• Importantly, our team has made real progress in aggressively analyzing, managing and reducing our risk going forward. While this does not reduce the losses already incurred and does not preclude future losses, it does reduce the probability and magnitude of future losses.
  • We also have established a new risk committee structure for CIO and our corporate sector.
  • We are also conducting an extensive review of this incident, led by Mike Cavanagh, who served as the company's Chief Financial Officer during the financial crisis and is currently CEO of our Treasury & Securities Services business. The review, which is being assisted by our Legal Department and outside counsel, also includes the heads of our Risk, Finance, Human Resources and Audit groups. Our Board of Directors is independently overseeing and guiding these efforts, including any additional corrective actions.
  • When we make mistakes, we take them seriously and often are our own toughest critic. In the normal course of business, we apply lessons learned to the entire Firm. While we can never say we won't make mistakes – in fact, we know we will – we do believe this to be an isolated event.

Perspective

We will not make light of these losses, but they should be put into perspective. We will lose some of our shareholders' money – and for that, we feel terrible – but no client, customer or taxpayer money was impacted by this incident.

Our fortress balance sheet remains intact: as of quarter end, we held $190 billion in equity and well over $30 billion in loan loss reserves. We maintain extremely strong capital ratios which remain far in excess of regulatory capital standards. As of March 31, 2012, our Basel I Tier 1 common ratio was 10.4%; our estimated Basel III Tier 1 common ratio is at 8.2% – both among the highest levels in the banking sector.1We expect both of these numbers to be higher by the end of the year.

All of our lines of business remain profitable and continue to serve consumers and businesses. While there are still two weeks left in our second quarter, we expect our quarter to be solidly profitable.

In short, our strong capital position and diversified business model did what they were supposed to do: cushion us against an unexpected loss in one area of our business.

While this incident is embarrassing, it should not and will not detract our employees from our main mission: to serve clients – consumers and companies – and communities around the globe.

  • In just the first quarter of this year, we provided $62 billion of credit to consumers.
  • Over the same period we provided $116 billion of credit to mid-sized companies that are the engine of growth for our economy, up 16% year on year.
  • For America's largest companies, we raised or lent $368 billion of capital in the first quarter to help them build and expand around the world.
  • We are one of the largest small business lenders and the leading Small Business Administration lender in America, providing $17 billion in credit to small businesses in 2011, up 70% year on year. In the first quarter, we provided over $4 billion of credit to small businesses, up 35% year on year.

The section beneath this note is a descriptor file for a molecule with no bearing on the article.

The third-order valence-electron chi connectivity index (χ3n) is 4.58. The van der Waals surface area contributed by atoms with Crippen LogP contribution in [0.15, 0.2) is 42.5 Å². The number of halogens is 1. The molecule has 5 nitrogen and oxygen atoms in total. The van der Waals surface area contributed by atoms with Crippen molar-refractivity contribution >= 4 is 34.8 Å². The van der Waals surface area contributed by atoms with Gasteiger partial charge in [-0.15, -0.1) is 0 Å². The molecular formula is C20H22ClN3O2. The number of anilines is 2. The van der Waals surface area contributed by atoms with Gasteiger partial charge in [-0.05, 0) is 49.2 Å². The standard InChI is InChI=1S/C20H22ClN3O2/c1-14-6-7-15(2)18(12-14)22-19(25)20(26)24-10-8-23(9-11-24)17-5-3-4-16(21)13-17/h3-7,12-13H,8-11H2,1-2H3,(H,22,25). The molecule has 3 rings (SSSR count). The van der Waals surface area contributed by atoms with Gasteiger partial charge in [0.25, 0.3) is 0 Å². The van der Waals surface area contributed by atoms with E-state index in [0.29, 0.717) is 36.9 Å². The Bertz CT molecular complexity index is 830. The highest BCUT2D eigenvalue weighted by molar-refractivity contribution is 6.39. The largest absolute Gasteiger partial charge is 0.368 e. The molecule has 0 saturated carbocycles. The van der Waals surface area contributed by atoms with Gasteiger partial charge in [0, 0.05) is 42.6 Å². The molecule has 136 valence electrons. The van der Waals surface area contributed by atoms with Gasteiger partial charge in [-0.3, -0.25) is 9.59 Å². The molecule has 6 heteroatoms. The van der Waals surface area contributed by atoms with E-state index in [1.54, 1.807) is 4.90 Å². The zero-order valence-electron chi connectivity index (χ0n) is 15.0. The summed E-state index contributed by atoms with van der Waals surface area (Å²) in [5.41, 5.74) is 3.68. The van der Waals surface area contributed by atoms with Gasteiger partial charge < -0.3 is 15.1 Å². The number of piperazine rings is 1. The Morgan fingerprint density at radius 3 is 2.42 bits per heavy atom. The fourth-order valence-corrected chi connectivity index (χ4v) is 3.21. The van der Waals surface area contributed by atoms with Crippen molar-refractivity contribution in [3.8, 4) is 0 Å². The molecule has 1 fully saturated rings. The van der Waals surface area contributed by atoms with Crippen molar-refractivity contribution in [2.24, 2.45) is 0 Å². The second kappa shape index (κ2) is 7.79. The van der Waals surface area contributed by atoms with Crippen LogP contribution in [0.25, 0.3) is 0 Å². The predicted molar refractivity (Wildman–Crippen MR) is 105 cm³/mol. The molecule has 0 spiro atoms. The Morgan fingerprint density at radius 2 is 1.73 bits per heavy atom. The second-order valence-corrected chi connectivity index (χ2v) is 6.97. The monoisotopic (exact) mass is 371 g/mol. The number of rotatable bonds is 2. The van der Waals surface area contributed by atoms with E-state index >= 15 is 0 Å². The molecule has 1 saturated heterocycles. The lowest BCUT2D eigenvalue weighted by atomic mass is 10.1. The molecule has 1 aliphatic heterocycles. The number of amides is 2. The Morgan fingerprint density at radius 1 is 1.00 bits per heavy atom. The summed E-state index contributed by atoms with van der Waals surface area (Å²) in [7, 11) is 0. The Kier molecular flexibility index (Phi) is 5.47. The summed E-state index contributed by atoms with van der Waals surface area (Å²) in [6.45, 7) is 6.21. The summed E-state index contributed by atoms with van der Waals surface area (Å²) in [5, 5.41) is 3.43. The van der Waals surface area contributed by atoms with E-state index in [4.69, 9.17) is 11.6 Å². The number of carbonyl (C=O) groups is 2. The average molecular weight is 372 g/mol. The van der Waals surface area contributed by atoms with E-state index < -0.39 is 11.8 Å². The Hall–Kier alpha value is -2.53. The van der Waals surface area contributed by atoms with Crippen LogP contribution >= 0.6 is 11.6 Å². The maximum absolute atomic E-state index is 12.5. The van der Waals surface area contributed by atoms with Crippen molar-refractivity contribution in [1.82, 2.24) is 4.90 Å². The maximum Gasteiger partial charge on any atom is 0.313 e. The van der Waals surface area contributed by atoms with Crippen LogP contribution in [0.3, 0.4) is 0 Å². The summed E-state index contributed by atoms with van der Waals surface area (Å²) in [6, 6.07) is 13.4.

• Even in this difficult economy, we have hired thousands of new employees across the country—over 61,000 since January 2008. We also have hired nearly 4,000 veterans over the past two years, in addition to the thousands of veterans who already worked at our Firm. We founded the "100,000 Jobs Mission" – a partnership with 45 other companies to hire 100,000 veterans by the year 2020.
  • Recently, we launched a groundbreaking and consumer-friendly reloadable card – Chase Liquid –that offers customers financial control and flexibility.
  • And over the past three years, in the face of significant economic headwinds, we made the decision not to retrench – but to step up – as we did with markets in turmoil when we were the only bank willing to commit to lend $4 billion to the state of California, $2 billion to the state of New Jersey and $1 billion to the state of Illinois.

All of these activities come with risk. And just as we have remained focused on serving our clients, we have also remained focused on managing the risks of our business, particularly given today's considerable global economic and financial volatility.

Last, I would like to say that in the face of these recent losses, we have come together as a Firm, acknowledged our mistakes, and committed ourselves to fixing them. We will learn from this incident and my conviction is that we will emerge from this moment a stronger, smarter, better company.

Thank you, and I'd welcome any questions you might have.




1 On June 7th, the Federal Reserve Board issued proposed Basel III rules, and we will be reviewing these ratios under the proposal.